Where S.80 falls down somewhat is in how it will appoint its 17-member commission. The first four members mentioned are all to be legislators—including the House and Senate chairs of the Community Development and Small Businesses committee, one representative chosen by the House speaker, and one representative chosen by the Senate president. No surprise there.
Two members will be appointed by the governor.
The other 11 members will be chosen as follows:
- Four will come from academia (“a representative of the Shorenstein Center on Media, Politics and Public Policy at Harvard University,” “a professor at Northeastern School of Journalism,” “a representative of the Schuster Institute of Journalism at Brandeis University,” and “the director of the Journalism Lab at the Nieman Foundation at Harvard University”).
- Four from organizations representing working journalists of color (“a member of the Boston Association of Black Journalists,” “a member of the National Association of Hispanic Journalists,” “a member of the Asian American Journalists Association of New England,” and “a member of the Ida B. Wells Society”).
- One from a respected state policy publication (“an editor at Commonwealth Magazine”).
- One from an organization of newspaper publishers (“a member of the New England Newspaper and Press Association”).
- One from the main statewide organization of city and town officials (“a member of the Massachusetts Municipal Association”).
That breakdown raises some immediate red flags.
First, some of the appointments are pretty specific. Which is understandable since proposals like S.80 obviously don’t appear out of thin air, and key people consulted by sponsoring legislators will want seats on the commission. But some are specific in an exclusionary way.
For example, why a professor from the Northeastern journalism department, yet no professors from other important journalism departments like Emerson College, Boston University, and UMass Amherst? In fact, all the academic picks come from private Boston area schools. What about the rest of the state? Cities like Framingham are definitely on their way to becoming news deserts, and regional public colleges like Framingham State University have journalism minors or concentrations. Why aren’t any of them on the list?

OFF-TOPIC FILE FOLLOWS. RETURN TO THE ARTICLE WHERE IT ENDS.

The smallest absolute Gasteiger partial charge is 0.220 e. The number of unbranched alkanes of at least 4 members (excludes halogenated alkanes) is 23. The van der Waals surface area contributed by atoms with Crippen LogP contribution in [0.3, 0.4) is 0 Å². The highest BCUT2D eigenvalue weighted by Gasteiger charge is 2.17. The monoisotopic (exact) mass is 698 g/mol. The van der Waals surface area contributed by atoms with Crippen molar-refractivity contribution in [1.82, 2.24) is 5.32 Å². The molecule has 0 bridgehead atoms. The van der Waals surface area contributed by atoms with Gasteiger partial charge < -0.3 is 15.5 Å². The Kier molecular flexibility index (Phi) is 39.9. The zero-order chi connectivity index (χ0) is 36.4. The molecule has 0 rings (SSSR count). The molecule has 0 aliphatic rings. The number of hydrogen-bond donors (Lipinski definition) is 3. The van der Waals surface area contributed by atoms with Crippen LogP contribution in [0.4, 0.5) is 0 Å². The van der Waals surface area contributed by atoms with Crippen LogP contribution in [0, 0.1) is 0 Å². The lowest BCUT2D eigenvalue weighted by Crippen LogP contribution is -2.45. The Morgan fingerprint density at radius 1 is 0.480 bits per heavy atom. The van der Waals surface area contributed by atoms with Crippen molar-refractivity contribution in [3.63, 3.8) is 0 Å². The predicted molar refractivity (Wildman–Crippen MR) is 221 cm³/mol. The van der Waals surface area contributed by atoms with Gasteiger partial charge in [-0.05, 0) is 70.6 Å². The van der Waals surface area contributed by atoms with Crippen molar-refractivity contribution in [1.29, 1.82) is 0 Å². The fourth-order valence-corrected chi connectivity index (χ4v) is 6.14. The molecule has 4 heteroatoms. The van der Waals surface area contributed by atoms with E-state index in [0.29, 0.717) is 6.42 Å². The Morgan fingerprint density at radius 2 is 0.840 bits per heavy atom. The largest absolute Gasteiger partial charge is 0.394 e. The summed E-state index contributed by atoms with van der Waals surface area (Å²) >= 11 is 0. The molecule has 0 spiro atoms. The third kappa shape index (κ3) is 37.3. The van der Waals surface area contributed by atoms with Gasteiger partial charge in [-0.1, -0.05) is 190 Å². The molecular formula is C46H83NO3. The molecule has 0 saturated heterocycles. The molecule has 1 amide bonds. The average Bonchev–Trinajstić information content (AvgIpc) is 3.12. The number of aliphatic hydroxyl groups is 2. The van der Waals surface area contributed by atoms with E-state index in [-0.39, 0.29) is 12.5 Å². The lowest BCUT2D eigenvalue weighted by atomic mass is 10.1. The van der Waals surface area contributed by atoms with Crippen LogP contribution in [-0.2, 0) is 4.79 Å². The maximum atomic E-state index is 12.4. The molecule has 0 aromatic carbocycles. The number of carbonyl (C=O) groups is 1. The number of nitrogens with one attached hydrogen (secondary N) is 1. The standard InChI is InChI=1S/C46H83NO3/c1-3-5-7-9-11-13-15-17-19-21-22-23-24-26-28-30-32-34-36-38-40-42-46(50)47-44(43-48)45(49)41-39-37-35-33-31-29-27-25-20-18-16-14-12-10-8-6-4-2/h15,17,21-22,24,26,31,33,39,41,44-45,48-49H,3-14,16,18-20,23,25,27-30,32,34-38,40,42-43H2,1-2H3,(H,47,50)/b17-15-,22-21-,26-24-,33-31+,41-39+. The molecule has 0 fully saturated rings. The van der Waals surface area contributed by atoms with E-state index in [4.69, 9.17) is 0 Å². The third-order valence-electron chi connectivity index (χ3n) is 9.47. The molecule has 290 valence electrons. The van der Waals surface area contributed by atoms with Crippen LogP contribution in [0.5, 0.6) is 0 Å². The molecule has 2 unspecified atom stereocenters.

Second, why is state government continuing to pay obeisance to Harvard University by giving its institutes no less than three seats on the commission? What, you say, there are only two? Shorenstein and Nieman? Well, actually, the Ida B. Wells Society is a new project of the Shorenstein Center. So that’s effectively a third Harvard seat. At least at this early stage of what looks to be a worthy attempt to create “a news trade organization dedicated to increasing and retaining reporters and editors of color in the field of investigative reporting.” Though naturally, if Harvard can be restricted to one seat, the Wells Society should definitely get it over its parent center or Nieman.
Third, why is Gov. Charlie Baker to get two picks for the commission if the bill passes? Probably a sop to the Republicans, but one pick would be more than fair.
Fourth, no labor unions representing journalists are included. If the purpose of the S.80 is in large part to address the ongoing destruction of jobs in journalism, then this is a striking omission that must be remedied immediately. Especially in a period when the shrinking number of journalists that have full-time unionized jobs with benefits at outlets like the Boston Globe are fighting for their existence—while journalists with similar jobs have belatedly unionized WBUR and the Daily Hampshire Gazette. The reporters at the Gazette join reporters at the Globe and many other Mass news outlets as members of the NewsGuild-Communication Workers of America. So that union deserves a commission seat. WBUR reporters, for their part, joined SAG-AFTRA, another union representing news industry workers that should also get a seat.